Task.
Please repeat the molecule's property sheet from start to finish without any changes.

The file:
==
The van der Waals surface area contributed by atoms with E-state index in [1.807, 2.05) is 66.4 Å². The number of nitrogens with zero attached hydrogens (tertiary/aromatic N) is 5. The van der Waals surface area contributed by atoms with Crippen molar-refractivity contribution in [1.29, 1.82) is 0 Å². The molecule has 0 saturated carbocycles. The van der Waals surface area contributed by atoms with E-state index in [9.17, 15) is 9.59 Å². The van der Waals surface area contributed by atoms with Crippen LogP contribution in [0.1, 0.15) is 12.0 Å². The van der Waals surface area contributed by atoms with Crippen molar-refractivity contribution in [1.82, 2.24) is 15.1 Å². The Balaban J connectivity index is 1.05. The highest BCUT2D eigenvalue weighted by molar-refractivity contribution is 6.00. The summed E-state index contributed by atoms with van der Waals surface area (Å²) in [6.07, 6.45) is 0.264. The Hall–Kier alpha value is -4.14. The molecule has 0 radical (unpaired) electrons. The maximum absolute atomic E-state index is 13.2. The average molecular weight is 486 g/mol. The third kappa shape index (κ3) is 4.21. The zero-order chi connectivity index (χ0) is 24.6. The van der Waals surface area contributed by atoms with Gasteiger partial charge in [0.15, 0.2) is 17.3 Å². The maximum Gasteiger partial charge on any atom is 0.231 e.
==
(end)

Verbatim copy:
The van der Waals surface area contributed by atoms with E-state index in [1.807, 2.05) is 66.4 Å². The number of nitrogens with zero attached hydrogens (tertiary/aromatic N) is 5. The van der Waals surface area contributed by atoms with Crippen molar-refractivity contribution in [1.29, 1.82) is 0 Å². The molecule has 0 saturated carbocycles. The van der Waals surface area contributed by atoms with E-state index in [9.17, 15) is 9.59 Å². The van der Waals surface area contributed by atoms with Crippen LogP contribution in [0.1, 0.15) is 12.0 Å². The van der Waals surface area contributed by atoms with Crippen molar-refractivity contribution in [1.82, 2.24) is 15.1 Å². The Balaban J connectivity index is 1.05. The highest BCUT2D eigenvalue weighted by molar-refractivity contribution is 6.00. The summed E-state index contributed by atoms with van der Waals surface area (Å²) in [6.07, 6.45) is 0.264. The Hall–Kier alpha value is -4.14. The molecule has 0 radical (unpaired) electrons. The maximum absolute atomic E-state index is 13.2. The average molecular weight is 486 g/mol. The third kappa shape index (κ3) is 4.21. The zero-order chi connectivity index (χ0) is 24.6. The van der Waals surface area contributed by atoms with Gasteiger partial charge in [0.15, 0.2) is 17.3 Å². The maximum Gasteiger partial charge on any atom is 0.231 e.